Because we can screw together multiple lengths of rope light we can light up a large area with just one extension cable and plug

  3. Due to size, you'll have to get a lot more lights no matter what, which won't be cheap. But it'd be a shame not to use the space at night when the weather's good, so consider it an investment in home entertainment 🙂 You'll need a selection of solar & battery-powered LED lights. Hunt around online bec. prices vary. I like these solar lights in our carbana for general lighting – they're made for backpacking & are surprisingly powerful for the small size. Three of them fully light our whole backyard with a string of solar twinkle lights & some LED candles for ambiance. Make sure to place the lights where they'll do the most good – nearest to seating arrangements, BBQ, tiki bar, whatever you'll be using & spending time near outside. You aren't going to be reading books on the patio, you just need enough light to socialize, eat & drink, & see where you're going 🙂

  4. Could you get a LOT of those stick-on LED lamps, the ones that are about the size of the palm of your hand and used to illuminate the insides of warderobes/similar, and stick them to a large board or column, maybe with a reflective surface angled at the top to keep all the light going in the direction you want it? Or even just have the board tilted over slightly to stop half the light disappearing up into the sky.

  5. What about outdoor Christmas lights, and some LED "candles" in jars or lanterns that you bring out/switch on on an as-needed basis? S-hooks and some wire (or ribbon if you're Pinterest-y) around the mouth of the jar to make setup quick should do the trick.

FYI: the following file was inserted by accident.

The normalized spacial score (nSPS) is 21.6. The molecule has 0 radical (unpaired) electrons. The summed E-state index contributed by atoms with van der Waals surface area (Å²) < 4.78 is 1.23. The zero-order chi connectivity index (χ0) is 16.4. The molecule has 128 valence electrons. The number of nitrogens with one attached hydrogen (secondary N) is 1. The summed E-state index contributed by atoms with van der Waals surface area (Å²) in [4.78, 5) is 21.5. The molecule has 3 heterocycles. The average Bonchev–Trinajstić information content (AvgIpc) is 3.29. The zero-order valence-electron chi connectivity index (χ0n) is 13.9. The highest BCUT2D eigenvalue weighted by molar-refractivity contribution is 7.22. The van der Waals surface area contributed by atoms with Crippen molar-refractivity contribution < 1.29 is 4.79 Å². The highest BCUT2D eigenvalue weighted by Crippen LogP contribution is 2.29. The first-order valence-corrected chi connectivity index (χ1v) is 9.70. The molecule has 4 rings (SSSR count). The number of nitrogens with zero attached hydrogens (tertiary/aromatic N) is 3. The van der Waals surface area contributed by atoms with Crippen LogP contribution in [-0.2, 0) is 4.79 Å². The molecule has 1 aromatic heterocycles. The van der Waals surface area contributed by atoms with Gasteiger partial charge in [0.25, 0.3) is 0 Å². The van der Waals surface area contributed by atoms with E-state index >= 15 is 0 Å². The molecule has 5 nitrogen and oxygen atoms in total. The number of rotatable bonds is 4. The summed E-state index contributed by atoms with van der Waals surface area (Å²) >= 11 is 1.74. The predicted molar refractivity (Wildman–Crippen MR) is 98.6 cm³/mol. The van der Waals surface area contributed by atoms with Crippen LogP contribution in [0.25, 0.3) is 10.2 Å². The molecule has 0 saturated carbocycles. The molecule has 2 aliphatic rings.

6. Have you asked if you can hire someone to put outlets out there? Even though you're renting, sometimes the property manager will allow you to make structural changes if they think it's going to be 1.) safe, 2.) not a liability and 3.) a selling point for future renters. I think hiring someone to do it against the covered part of the wall would qualify for all three. Some property managers will even knock the price of doing it off your rent! Even if they won't (it's worth asking once they approve the project,) it might cost less than you'd think. It's not even a terribly difficult DIY project for anyone familiar with electrical stuff, but I think your property manager is more likely to approve it if you have a pro do the job.

  7. When we go camping, we use a car battery with a DC outlet and then AC/DC converter (you can get the parts at any Radio Shack). This runs a radio and 100' outdoor set of LED rope lights for a night. We recharge the battery by jumper cables via the running car battery when we are not home. At home we have a 12v battery charger. You can get a 12v inverter as well, but we went MacGyver on this set-up. It is quiet and as convenient as lugging a car battery outside (I sewed it a double handled koosy) because the lights are weather proof.